By tightening bolt 150, the compression of the split plug on pin 116, and thus the tautness in the pivotal connection of the leg with respect to the main support bracket is controlled. It will be noted that on one edge of collar 128 of plug 124 is a flat 154 milled to fit against surface 156 between the flanges 134 (FIG. 2) of the main support bracket when the leg is arcuately extended as in FIG. 1. This provides accuracy of fit when equipment is set up.
It will be noted that the complete leg connection assembly is completely hidden from view and compact in structure, even though pivotal and adjustable.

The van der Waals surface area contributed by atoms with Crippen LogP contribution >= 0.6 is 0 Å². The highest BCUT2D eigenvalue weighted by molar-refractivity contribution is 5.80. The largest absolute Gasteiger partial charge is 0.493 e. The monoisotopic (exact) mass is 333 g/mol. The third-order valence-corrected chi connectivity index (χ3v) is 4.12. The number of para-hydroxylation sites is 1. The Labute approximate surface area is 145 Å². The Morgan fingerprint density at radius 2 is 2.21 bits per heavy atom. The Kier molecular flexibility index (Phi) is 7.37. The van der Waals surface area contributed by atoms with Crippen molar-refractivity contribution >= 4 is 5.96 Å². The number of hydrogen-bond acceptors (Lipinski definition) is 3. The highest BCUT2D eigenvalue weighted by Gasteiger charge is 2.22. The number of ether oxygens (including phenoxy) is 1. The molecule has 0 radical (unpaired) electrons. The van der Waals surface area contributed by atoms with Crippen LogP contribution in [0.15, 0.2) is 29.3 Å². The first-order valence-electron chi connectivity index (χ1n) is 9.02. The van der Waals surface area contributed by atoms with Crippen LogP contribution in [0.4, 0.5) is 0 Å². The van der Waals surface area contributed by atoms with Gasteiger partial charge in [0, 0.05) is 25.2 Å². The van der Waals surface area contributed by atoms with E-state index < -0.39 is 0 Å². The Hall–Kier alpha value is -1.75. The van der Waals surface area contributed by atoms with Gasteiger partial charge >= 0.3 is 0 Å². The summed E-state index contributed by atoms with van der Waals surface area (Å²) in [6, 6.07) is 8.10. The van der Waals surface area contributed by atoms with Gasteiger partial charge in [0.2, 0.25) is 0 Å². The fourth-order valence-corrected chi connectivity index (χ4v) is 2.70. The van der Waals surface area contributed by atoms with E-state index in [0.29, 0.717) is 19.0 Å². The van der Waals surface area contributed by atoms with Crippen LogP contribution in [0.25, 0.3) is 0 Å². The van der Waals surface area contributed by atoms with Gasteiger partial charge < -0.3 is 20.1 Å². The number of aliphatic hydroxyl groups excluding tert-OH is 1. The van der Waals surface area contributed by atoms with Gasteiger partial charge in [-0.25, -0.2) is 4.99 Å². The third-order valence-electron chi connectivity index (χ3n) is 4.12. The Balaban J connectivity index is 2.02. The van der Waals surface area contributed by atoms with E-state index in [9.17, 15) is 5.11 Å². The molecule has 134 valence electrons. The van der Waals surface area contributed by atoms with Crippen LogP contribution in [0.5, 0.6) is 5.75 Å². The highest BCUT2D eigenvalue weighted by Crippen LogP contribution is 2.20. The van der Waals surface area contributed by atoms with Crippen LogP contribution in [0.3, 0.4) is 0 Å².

Center Post Assembly With Control Handle Retention Referring to FIGS. 1 and 2 and 7, it will be noted that the lower end of the center post 18 includes a threadably engaged cap 50 which can be removed. When this is removed and knob 24 is loosened, the entire center post assembly with all the brackets mounted thereon lifted out of the main bracket, inverted, and inserted into the bottom of sleeve 16 so that the camera on the support bed 32 is upside down. This enables the photographer to obtain low angle shots with a minimum of ease. The bearing connections and swivel joint locks are all so rigid that even when mounted in this inverted position, there is no play in the connections in other than the directions desired when appropriate control handle knobs are loosened.